Properly fitted armor really doesn't slow a person down or restrict their movement. Even a set of full harness (full-plate) doesn't really limit mobility, speed, or range of motion.
I actually know all this and didn't give clear enough context:
Don't think "has to get on a horse and maybe a few vaults" kinda of acrobatics. Think "if Prince of Persia character had a athletic lovechild with Mirror's Edge Faith" kind of acrobatics that does regular Assassin's Creed stlye parkour to boot.
Full plate is a marvelous technology that allows full range of motion for battle. But not for what I had in mind, so I shouldn't have brought it up.
Just no. This is all entirely wrong.
By your way of thinking it should be impossible to block or parry a steel sword with something like a polearm or staff. The difference between wood and steel is going to be far greater than any difference between something like tungsten and steel. So if wood wasn't facing these issues, what makes you think that they're likely to come up in metal on metal combat?
Yeah, reading back it does read stupid (I actually feel rather stupid right now and I feel I look stupid in this whole thread).
What I should have asked: say you make a sword out of tungsten blade held by an aluminum core as Sea Skimmer mentions. Would the difference between be as great or similar to the difference between an iron sword and a (good) steel sword?
By the way: I kind of realize that regardless of material, there can be no "uber sword". In the end, even if the sword was made out of indestructible diamond-sharp Unobtanium, you will only get marginal improvements due to the limitations of human strength. Maybe enough to give minor advantage over enemies wielding more regular weapons, but not one that really decides a fight. Even if the sword was diamond-sharp, human strength can't cut trough metal bars in one swing or even decent wooden ones.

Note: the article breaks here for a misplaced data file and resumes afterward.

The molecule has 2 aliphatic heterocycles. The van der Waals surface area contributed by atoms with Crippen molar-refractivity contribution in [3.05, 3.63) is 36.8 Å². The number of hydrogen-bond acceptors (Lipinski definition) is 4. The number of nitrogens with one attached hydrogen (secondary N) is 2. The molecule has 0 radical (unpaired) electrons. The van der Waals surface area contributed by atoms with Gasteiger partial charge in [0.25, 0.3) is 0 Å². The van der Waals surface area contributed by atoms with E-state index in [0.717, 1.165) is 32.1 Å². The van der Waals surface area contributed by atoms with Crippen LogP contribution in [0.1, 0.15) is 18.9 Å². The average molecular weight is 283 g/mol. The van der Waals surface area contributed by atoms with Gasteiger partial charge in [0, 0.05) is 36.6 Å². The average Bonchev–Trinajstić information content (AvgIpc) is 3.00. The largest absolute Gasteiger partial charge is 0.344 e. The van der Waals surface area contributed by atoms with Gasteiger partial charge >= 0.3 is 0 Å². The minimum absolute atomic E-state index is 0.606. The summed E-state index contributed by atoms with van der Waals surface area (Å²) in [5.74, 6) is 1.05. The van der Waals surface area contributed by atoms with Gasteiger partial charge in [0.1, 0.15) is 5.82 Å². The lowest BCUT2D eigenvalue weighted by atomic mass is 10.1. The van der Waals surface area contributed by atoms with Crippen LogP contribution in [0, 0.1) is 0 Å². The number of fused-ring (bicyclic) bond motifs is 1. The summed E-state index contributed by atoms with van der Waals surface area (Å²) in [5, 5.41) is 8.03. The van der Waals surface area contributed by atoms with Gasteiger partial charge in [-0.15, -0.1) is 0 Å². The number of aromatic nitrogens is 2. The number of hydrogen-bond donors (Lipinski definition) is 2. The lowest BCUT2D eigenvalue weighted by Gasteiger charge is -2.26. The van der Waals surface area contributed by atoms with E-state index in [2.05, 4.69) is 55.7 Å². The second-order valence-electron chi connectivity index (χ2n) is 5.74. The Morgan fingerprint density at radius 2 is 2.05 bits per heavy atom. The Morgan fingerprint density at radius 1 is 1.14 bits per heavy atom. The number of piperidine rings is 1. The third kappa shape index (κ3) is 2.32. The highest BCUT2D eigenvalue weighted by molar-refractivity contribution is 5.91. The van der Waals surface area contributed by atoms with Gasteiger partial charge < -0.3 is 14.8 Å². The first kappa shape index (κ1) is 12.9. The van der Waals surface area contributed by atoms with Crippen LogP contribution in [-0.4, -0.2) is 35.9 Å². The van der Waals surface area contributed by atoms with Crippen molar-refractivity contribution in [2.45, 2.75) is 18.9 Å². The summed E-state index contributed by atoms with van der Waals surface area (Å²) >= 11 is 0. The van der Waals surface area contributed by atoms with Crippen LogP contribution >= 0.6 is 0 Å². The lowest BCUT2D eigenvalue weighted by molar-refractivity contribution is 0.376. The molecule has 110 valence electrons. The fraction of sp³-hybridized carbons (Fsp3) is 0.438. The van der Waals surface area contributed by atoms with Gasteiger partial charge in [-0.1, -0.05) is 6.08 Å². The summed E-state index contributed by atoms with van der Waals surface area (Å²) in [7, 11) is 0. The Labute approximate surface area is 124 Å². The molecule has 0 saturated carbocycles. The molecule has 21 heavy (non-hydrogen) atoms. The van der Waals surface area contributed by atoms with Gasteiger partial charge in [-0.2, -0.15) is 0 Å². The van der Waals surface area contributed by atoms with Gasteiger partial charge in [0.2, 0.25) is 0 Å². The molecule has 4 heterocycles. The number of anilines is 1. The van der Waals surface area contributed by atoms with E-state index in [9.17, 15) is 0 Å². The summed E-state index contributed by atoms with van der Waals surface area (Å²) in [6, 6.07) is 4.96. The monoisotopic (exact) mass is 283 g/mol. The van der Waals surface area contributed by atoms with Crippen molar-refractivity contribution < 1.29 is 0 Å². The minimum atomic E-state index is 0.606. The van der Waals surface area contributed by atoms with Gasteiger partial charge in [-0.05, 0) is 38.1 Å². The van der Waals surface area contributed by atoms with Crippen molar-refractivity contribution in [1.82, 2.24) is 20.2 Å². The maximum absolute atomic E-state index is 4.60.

For an uber-sword, it needs to DO something mostly on its own, its blade-analog to actively cut and destroy somehow like a lightsabre or even a chainsaw-sword. That is the kind of advantage where there is a point of having it. That's what a magic sword does: it does something that an ordinary sword doesn't. Cut when other swords don't cut, tell you the truth, guide you or just give you a heads-up if there are orcs around.
Why does she need extra-strong armor covering her knees and elbows but not, for example, her back?
Read my response to Shroomy. She already has light protection there too. Elbows and knees are especially vulnerable while moving around.
It depends on the amount of force being used. I mean, you can bang an aluminum bar against a steel bar without banging the aluminum, unless you're banging it really hard, at which point sooner or later you have to accept that with modern technology weapons are replaceable.
All weapons are replaceable and in the end, but there is the question whether a good whack on the flat will destroy it. But I guess you could somehow have the aluminum core a reinforced framework (maybe have a solid core?) so it would fail partially.
Your typical fantasy Valyrian steel sword or whatever is irreplaceable and it's unacceptable for it to be designed in a way that lets it become damaged in a fight.
I think that if you have magic that you imbue a sword with for a grand purpouse (say, have something that easily kills those damn undead things that crop up now and then), you will use some of to give it supernatural durability. Your "The departing gods made it so mortals can fight evil" Holy Weapon has to last trough the ages. And make sure you don't have it used for anything else.
Otherwise, all weapons will brake during use and you end up your special-purpose holy weapon to be worn away. Weapon on weapon contact, even if you try to mitigate damage, will add up.
I think you really do need to slow down and specify what this is for. <snip>
State the mission, and then we can talk about the tools intended to accomplish it.
This thread isn't for anything I need. I'm just badly asking questions trying to give the topic some discussion, sharing some of my ideas that spark off from responses (the DU dragon-killer thing popped into my head while reading SKimmer's post) and making myself look stupid.